Todor Kobakov is a Toronto based composer, pianist, and producer with one foot planted at the centre of Canada’s alternative music scene and the other placed deep within the world of classical music.
Born in Bulgaria in to a family of classical musicians, Kobakov’s training at the piano bench began at just four years old. At age six, Todor was accepted in to the prestigious Sofia School of Music, a full time program for musically gifted children, where he studied for ten years. The first half of Todor’s life existed, quite literally, on or near the piano. “I practiced for about 6 hours every day... before school, at school, and after school,” says Kobakov “it sounds heavy, but that’s quite normal in Eastern Europe, music is just part of the culture.”
When Todor was sixteen, the political and economic conditions in Bulgaria deteriorated to the breaking point. Todor’s family made the difficult decision to emigrate to Canada. His mother made the equally heart wrenching decision to remain in Bulgaria, where she lives to this day. “That was a hard time” Todor recalls, “I was a teenager in a new country, I spoke little English, and I really missed my mom.”
Luckily for us, the language of music is universal. Upon arriving in Canada, Todor’s immense musical talents were quickly recognized by Professor William Aide of The University of Toronto, who admitted Todor in to the Music Studies program at age sixteen. “Professor Aide is an amazing teacher“ Todor says fondly “he was never satisfied with my work and rarely handed out compliments. I think he did that to keep my ego in check, which was quite smart. I was admittedly a tad cocky back then.” Four years later, at just twenty years old, Todor emerged U of T with a Degree in Performance Piano and a much better grasp of the English language. “I still have my daily ESL moment” he muses, “it’s a constant source of amusement for my friends”.
A life long fan of cinema (art house, independent, anything dark) Todor naturally aspired to a career as a film composer. “I’m quite lucky because it wasn’t a hard decision, I didn’t go through one of those ‘what I’m going to do with my life now’ phases, I just kind of knew it”. But where to start? He decided to approached Krystal Music & Sound Design, one of Toronto’s top commercial music houses, to see if they could use any help. Founder David Krystal, in what was becoming a common pattern, soon spotted Todor’s musical aptitude and took him under his wing. Over the next two years, Todor sharpened his vast arsenal of composer weapons (composing, arranging, performance, production) creating scores and sound design for dozens of commercials and other projects. He credits the “rather intense pace” of the commercial ad world with his ability to produce top calibre work under tight deadlines. “I’m quite relaxed to begin with,” adds Kobakov, “which I think helps”.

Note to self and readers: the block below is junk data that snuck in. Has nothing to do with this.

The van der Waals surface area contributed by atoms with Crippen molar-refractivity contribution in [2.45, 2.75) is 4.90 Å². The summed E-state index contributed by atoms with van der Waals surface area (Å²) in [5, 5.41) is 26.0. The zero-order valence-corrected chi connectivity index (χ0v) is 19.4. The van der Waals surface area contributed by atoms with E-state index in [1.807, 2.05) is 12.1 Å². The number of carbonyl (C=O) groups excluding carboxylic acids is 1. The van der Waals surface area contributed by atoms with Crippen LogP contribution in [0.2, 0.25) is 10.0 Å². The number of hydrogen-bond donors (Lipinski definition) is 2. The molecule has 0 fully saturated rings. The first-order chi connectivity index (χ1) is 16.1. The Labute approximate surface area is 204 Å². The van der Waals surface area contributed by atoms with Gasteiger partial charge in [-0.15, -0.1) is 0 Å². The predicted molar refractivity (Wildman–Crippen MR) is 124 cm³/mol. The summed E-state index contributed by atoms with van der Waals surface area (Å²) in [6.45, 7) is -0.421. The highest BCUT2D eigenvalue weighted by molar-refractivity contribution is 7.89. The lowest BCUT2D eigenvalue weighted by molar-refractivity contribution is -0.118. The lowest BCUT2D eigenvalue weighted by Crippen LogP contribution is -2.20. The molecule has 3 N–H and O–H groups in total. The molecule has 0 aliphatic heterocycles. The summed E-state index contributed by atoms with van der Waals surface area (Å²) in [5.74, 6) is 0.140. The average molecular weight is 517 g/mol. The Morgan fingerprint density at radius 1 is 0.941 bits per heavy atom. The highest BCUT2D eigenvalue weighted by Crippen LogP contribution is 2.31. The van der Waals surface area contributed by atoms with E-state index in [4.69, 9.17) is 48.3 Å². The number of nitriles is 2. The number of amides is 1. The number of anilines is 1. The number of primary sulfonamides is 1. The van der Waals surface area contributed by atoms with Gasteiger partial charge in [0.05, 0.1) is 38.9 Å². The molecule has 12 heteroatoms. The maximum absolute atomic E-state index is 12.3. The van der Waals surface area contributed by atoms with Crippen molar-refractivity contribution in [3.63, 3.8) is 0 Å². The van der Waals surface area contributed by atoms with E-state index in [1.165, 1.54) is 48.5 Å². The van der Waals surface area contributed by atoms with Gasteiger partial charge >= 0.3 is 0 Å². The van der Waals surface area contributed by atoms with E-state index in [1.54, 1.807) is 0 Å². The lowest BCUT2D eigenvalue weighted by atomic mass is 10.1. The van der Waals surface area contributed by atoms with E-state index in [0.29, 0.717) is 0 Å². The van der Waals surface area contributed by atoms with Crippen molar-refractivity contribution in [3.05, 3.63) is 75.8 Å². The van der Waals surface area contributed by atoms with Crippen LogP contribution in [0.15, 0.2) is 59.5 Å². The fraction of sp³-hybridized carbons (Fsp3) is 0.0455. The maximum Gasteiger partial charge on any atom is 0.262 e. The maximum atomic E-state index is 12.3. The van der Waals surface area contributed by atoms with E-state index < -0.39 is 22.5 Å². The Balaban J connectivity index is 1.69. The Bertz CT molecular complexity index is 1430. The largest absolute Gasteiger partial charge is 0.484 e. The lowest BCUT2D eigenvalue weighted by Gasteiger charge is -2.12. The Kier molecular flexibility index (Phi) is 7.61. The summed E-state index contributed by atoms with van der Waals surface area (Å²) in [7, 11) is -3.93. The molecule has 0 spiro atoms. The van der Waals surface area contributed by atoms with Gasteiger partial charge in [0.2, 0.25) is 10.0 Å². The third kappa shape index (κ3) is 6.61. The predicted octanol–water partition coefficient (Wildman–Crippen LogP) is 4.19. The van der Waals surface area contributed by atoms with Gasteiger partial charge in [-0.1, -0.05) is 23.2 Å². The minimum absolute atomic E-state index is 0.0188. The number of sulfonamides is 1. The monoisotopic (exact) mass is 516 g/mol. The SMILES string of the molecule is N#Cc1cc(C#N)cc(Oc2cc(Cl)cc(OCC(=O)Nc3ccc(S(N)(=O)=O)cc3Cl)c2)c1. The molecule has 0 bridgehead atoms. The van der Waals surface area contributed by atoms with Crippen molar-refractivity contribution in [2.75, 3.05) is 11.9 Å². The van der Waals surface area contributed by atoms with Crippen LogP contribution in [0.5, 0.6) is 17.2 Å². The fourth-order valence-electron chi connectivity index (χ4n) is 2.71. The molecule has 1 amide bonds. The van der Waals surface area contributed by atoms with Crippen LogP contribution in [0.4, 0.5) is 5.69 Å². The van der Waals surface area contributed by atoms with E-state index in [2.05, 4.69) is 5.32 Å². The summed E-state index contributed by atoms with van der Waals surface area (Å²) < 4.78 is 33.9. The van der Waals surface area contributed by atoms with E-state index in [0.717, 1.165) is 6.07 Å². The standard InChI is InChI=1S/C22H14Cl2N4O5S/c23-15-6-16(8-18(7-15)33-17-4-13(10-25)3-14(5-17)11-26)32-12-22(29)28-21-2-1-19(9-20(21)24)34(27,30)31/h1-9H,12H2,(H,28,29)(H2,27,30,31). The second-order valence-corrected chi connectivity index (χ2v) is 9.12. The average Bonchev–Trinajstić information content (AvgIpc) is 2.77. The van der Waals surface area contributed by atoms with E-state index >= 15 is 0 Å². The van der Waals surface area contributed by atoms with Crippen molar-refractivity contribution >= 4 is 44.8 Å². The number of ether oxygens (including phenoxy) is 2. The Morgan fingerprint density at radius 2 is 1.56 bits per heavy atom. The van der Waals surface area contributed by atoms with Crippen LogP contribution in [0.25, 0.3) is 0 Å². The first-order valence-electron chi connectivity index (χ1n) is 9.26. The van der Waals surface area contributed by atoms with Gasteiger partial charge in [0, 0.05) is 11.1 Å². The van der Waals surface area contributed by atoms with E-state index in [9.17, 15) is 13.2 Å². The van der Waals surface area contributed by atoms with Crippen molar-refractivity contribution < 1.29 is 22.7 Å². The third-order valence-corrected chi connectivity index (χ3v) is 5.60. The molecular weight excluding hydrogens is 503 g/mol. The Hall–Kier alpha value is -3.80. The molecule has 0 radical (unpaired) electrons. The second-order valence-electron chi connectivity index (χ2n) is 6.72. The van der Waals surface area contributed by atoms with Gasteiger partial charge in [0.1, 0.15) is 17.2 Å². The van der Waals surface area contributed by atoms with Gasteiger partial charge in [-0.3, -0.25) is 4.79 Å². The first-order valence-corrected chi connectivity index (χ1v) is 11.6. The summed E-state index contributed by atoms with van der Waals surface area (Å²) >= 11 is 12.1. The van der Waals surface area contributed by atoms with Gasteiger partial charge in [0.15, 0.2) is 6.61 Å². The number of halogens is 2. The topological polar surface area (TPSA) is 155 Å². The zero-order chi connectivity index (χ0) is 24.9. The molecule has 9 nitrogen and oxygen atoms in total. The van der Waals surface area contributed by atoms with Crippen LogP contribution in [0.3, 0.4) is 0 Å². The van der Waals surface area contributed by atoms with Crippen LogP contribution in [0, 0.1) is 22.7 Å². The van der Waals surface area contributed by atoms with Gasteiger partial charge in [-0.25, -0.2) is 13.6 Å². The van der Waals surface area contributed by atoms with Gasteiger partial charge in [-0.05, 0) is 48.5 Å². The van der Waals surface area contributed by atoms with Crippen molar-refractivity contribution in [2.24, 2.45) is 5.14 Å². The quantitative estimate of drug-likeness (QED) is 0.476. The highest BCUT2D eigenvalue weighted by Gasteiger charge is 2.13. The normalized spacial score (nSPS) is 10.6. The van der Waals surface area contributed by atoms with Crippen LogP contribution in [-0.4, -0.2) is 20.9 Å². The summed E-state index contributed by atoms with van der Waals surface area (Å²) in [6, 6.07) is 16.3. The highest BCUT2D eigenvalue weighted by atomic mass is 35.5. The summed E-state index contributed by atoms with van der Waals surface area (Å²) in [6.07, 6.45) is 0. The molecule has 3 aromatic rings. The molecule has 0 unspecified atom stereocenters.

Free of homework for the first time in his life, Todor began to explore Toronto’s nightlife and experiment with his own musical palate, gravitating towards the city’s flourishing underground music scene. With his disarming demeanor, Kobakov befriended a freakishly talented lot of then unknown local musicians whose entities included the likes of Broken Social Scene, Feist, Stars, and Metric. As fate would have it, Todor soon found himself at the centre of a Canadian musical renaissance. It wasn’t long before these same friends realized that Todor’s had considerable musical talents of his own.
In 2005, Stars enlisted Todor to compose string arrangements for their international break-through release “Set Yourself On Fire”. That album, along with Todor’s string arrangements, received glowing accolades, leading to more string commissions from the likes of Emily Haines, Sarah Slean, Dan Mangan, Jason Collett, and Small Sins. In 2006, Kobakov and Icelandic folk-rocker Lindy formed the indie-pop outfit Major Maker, whose critically acclaimed debut album, “All Illusion”, he produced. Fittingly, in 2007, after holding down keyboard duties for Emily Haines, Luke Doucet, Major Maker, and Small Sins, Todor was picked “Toronto’s Best Keyboardist” by NOW Weekly.
Around this time, Kobakov’s commercial scores started to hit the international radar. In 2008, London’s LEAP Music invited Todor to submit a demo for an upcoming Vodafone campaign. His stunning string and piano score was promptly chosen and the spot, entitled “Cartwheel”, aired across Europe/UK and Ireland. Later that year, JWT NY commissioned Todor to score the Macy’s 150th Anniversary campaign, another :60 second spot seen across North America. This past summer, Todor’s :60 score for Robinsons Wimbledon campaign, “Imagine”, aired in the UK.
At long last, Kobakov’s commercial work started to catch the ear of some music savvy film makers. In 2007, he was tapped to score the hipster comedy Young People Fucking, the indie breakout film of the 2007 Toronto International Film Festival. Later that year, he composed the music for Sympathy, a low budget suspense thriller which became an instant cult classic. Kobakov’s incredibly effective, haunting and minimalist score received glowing praise across the board from Daily Variety to Bloody-Disgusting. In 2009, sticking to the darker side of things (a territory Kobakov loves to inhibit) Todor created the dark, intense, and wonderfully textured score for the psychological drama, Pinkville. Next up for Kobakov is the dark comedy Hit List, featuring Joey Lawrence, set for 2010 release.
Not much in to the idea of “down time”, in 2009 Todor also wrote and recorded his debut solo piano album, Pop Music, which was released in Canada to overwhelming critical acclaim. The album is comprised of eleven stunning piano pieces and features collaborations with guest vocalists Emily Haines and TV On The Radio’s Tunde Adebimpe.